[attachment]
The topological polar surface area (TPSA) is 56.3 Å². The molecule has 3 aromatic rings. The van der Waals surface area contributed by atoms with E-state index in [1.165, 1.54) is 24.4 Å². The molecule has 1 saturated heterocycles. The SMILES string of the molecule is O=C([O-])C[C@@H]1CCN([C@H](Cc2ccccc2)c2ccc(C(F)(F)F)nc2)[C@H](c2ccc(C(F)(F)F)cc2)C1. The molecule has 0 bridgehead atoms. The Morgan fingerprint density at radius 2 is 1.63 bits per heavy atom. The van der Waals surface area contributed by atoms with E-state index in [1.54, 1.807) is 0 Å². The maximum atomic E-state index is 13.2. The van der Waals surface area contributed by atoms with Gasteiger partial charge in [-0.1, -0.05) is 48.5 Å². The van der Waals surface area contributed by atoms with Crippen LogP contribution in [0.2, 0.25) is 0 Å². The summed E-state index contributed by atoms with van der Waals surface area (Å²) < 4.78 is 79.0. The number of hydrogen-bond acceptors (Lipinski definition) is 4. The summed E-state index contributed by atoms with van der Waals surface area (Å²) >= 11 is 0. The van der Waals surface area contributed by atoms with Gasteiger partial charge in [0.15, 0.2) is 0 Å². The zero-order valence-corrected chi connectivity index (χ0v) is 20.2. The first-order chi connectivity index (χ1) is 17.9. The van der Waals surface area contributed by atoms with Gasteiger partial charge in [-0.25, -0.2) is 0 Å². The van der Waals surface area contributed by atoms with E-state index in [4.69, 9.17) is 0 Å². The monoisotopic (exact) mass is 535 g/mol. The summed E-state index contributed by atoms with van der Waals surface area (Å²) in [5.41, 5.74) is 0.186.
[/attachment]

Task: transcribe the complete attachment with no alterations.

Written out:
The topological polar surface area (TPSA) is 56.3 Å². The molecule has 3 aromatic rings. The van der Waals surface area contributed by atoms with E-state index in [1.165, 1.54) is 24.4 Å². The molecule has 1 saturated heterocycles. The SMILES string of the molecule is O=C([O-])C[C@@H]1CCN([C@H](Cc2ccccc2)c2ccc(C(F)(F)F)nc2)[C@H](c2ccc(C(F)(F)F)cc2)C1. The molecule has 0 bridgehead atoms. The Morgan fingerprint density at radius 2 is 1.63 bits per heavy atom. The van der Waals surface area contributed by atoms with E-state index in [1.54, 1.807) is 0 Å². The maximum atomic E-state index is 13.2. The van der Waals surface area contributed by atoms with Gasteiger partial charge in [-0.1, -0.05) is 48.5 Å². The van der Waals surface area contributed by atoms with Crippen LogP contribution in [0.2, 0.25) is 0 Å². The summed E-state index contributed by atoms with van der Waals surface area (Å²) < 4.78 is 79.0. The number of hydrogen-bond acceptors (Lipinski definition) is 4. The summed E-state index contributed by atoms with van der Waals surface area (Å²) >= 11 is 0. The van der Waals surface area contributed by atoms with Gasteiger partial charge in [0.15, 0.2) is 0 Å². The zero-order valence-corrected chi connectivity index (χ0v) is 20.2. The first-order chi connectivity index (χ1) is 17.9. The van der Waals surface area contributed by atoms with Gasteiger partial charge in [-0.25, -0.2) is 0 Å². The van der Waals surface area contributed by atoms with E-state index in [4.69, 9.17) is 0 Å². The monoisotopic (exact) mass is 535 g/mol. The summed E-state index contributed by atoms with van der Waals surface area (Å²) in [5.41, 5.74) is 0.186.